We’d like to think all fruits and vegetables are good for us, but researchers have discovered that certain ones can sabotage your health, not improve it. I’m talking about the ones that you get out of a can.
The results of eating these fruits and vegetables can devastate your digestion.
That’s why scientists are raising alarms about this unique health danger. Read on to get the facts. . .
Problems With Tiny Particles
According to researchers at Binghamton University, canned items can be contaminated with tiny particles (called nanoparticles) that interfere with the body’s use of nutrients.1 By the way, this goes for canned meat and fish as well as fruits and vegetables.
Studying health issues has given me great respect for the effect some substances can have in extremely small doses. The tiny particles in canned food fall into that category. They can exert an outsized negative effect on your digestive tract’s ability to break down and absorb the food you eat.
The particles are a form of zinc – zinc oxide. And while zinc is a necessary mineral for the proper function of your immune system, the zinc in canned food can disrupt your immune function.
“We found that zinc oxide (ZnO) nanoparticles at doses that are relevant to what you might normally eat in a meal or a day [from canned food] can change the way that your intestine absorbs nutrients or your intestinal cell gene and protein expression,” warns researcher Gretchen Mahler, an associate professor of biomedical engineering.
Prof. Mahler reports that food companies put zinc oxide nanoparticles into the linings of cans because they are antimicrobials. They kill bacteria and other potential pathogens that might be lurking in the food.
But when the scientists analyzed the canned asparagus, chicken, tuna and corn they found the food contained an astonishing megadose of zinc – An eye-popping 100 times the daily dietary allowance. The RDA is 11 milligrams for men and 8 for women (11 if pregnant). I would agree that a hundred times that amount is alarming by any standard. Without doubt it’s a huge dose.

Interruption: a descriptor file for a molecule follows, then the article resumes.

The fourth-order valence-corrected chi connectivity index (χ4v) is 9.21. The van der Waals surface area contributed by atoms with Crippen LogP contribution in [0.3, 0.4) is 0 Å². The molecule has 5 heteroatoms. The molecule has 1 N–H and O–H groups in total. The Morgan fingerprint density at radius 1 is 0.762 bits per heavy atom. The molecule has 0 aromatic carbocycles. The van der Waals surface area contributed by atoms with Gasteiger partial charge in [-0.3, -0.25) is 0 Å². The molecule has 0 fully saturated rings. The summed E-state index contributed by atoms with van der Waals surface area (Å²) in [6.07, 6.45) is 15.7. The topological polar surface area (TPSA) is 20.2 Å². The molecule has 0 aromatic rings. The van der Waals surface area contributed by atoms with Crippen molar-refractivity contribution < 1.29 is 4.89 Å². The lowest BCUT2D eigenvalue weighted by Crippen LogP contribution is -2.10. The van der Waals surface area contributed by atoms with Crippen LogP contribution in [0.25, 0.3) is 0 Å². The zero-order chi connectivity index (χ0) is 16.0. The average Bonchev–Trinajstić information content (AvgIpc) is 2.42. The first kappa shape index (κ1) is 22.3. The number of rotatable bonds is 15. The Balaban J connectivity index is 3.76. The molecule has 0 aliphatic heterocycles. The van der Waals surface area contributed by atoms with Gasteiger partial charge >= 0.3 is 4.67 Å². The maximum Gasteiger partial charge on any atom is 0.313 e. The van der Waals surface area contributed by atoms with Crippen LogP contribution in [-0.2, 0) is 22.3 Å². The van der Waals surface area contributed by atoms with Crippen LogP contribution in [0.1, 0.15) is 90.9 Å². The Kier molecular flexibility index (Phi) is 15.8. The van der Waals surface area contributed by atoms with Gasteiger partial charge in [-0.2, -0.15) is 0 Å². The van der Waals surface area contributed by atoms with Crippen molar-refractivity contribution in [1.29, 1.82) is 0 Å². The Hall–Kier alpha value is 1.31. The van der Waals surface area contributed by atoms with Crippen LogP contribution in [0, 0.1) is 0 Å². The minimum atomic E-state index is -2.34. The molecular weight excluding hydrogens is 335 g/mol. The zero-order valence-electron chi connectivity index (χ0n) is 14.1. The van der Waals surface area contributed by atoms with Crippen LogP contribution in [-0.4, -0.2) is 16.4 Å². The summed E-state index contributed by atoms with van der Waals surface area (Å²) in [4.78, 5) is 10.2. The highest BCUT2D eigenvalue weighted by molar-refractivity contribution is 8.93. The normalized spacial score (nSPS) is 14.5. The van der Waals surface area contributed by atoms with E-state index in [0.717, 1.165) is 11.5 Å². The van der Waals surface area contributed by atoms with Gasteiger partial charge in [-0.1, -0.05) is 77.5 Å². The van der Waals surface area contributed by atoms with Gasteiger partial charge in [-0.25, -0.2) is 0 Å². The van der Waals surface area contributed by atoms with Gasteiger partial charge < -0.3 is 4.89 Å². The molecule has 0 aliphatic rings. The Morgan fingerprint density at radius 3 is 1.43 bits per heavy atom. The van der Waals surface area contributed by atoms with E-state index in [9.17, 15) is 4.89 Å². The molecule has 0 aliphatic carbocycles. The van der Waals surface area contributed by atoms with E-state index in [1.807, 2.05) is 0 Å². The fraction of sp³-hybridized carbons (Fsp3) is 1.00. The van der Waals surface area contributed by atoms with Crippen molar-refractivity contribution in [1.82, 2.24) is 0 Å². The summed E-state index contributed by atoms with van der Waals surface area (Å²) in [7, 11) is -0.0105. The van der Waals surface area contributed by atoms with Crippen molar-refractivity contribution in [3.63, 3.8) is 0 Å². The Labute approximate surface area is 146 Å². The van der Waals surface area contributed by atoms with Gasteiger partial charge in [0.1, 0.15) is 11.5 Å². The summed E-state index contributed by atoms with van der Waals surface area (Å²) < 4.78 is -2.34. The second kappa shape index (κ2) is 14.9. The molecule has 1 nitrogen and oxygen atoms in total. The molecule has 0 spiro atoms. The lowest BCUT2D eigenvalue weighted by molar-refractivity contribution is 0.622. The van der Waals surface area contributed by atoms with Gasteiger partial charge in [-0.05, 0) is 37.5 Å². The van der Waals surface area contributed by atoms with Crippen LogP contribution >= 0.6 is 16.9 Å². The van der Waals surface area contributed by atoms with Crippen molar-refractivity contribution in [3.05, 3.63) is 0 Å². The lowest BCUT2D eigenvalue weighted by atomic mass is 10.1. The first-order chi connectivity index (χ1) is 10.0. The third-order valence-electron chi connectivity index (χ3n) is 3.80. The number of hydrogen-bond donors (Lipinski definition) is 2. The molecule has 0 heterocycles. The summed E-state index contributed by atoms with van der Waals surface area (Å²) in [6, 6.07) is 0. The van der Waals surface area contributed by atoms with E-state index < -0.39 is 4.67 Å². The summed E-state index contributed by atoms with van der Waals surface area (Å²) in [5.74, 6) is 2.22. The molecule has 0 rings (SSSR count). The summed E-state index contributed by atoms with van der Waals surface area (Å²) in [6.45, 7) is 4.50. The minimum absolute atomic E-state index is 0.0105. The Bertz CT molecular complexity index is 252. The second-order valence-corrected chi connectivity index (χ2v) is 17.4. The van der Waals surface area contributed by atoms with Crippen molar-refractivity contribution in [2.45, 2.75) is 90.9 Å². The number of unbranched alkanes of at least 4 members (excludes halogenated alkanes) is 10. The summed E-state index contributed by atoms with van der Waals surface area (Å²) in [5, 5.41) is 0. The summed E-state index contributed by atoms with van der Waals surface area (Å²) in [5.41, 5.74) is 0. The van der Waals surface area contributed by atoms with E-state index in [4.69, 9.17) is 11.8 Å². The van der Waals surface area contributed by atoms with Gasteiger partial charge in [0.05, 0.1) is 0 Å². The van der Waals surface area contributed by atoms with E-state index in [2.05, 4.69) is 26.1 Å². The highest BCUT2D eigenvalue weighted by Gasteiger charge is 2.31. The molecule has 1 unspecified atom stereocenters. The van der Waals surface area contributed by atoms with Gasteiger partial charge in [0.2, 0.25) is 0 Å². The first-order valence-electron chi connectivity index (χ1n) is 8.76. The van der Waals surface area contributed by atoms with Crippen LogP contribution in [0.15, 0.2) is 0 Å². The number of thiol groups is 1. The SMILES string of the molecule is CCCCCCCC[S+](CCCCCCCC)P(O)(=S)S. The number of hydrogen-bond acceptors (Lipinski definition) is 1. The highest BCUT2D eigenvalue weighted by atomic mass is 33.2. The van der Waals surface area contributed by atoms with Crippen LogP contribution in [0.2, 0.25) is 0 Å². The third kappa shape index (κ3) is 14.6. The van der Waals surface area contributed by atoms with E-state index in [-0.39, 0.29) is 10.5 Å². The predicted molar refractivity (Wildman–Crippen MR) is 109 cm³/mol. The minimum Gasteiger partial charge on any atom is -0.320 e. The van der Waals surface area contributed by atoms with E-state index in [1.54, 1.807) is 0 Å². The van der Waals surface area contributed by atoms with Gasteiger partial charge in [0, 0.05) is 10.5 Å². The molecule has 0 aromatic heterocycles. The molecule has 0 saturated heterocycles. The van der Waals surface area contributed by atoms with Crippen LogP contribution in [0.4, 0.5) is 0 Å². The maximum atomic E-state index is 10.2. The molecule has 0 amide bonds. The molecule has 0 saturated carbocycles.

Wreaks Havoc on The Intestinal Lining
Now, it’s already well-known that super doses of zinc interfere with the absorption of other vitamins and minerals. But Prof. Mahler took a close look at what these particles can do to the human digestive tract.
She says the nanoparticles “tend to settle onto the cells representing the gastrointestinal tract and cause remodeling or loss of the microvilli, which are tiny projections on the surface of the intestinal absorptive cells that help to increase the surface area available for absorption.”
The destruction of this tissue not only hurts nutrient absorption, but also sets off inflammation that can lead to leaky gut – the increase in permeability of the intestinal walls. These holes or lesions in the walls allow toxins and harmful microorganisms to enter the bloodstream. They should be kept out.
Prof. Mahler says she can’t predict what the long-term health effect of eating canned foods containing these nanoparticles will be.
But I think it’s pretty obvious that no good can come of it.
Enjoy The Benefits of Unprocessed Produce
If you need more convincing that fresh fruits and vegetables are a lot better for you, a study at the University of Otago shows the fresh stuff is better for mental health than processed, cooked or canned.2
In this research, the scientists looked at the eating habits of 400 people in New Zealand and the United States.
They found that the people who ate the most raw fruits and vegetables suffered less depression, had more positive moods, were more satisfied with their lives and were just plain happier overall. The scientists did not find the same benefits linked to consuming canned items.
The top ten raw foods that were linked to better mood and mental health were carrots, bananas, apples, dark leafy greens such as spinach, grapefruit, other citrus fruits, lettuce, fresh berries, cucumber and kiwifruit.
I’d add that fresh fruits and vegetables also just taste a lot better than the overcooked mush – often over-sugared or over-salted – that you get out of a can.
Oh, and one last note. When you eat your fresh fruits and vegetables, try to get at least eight servings a day. A study in Norway shows you need that much to optimally lower your risk of heart disease, stroke and premature death.3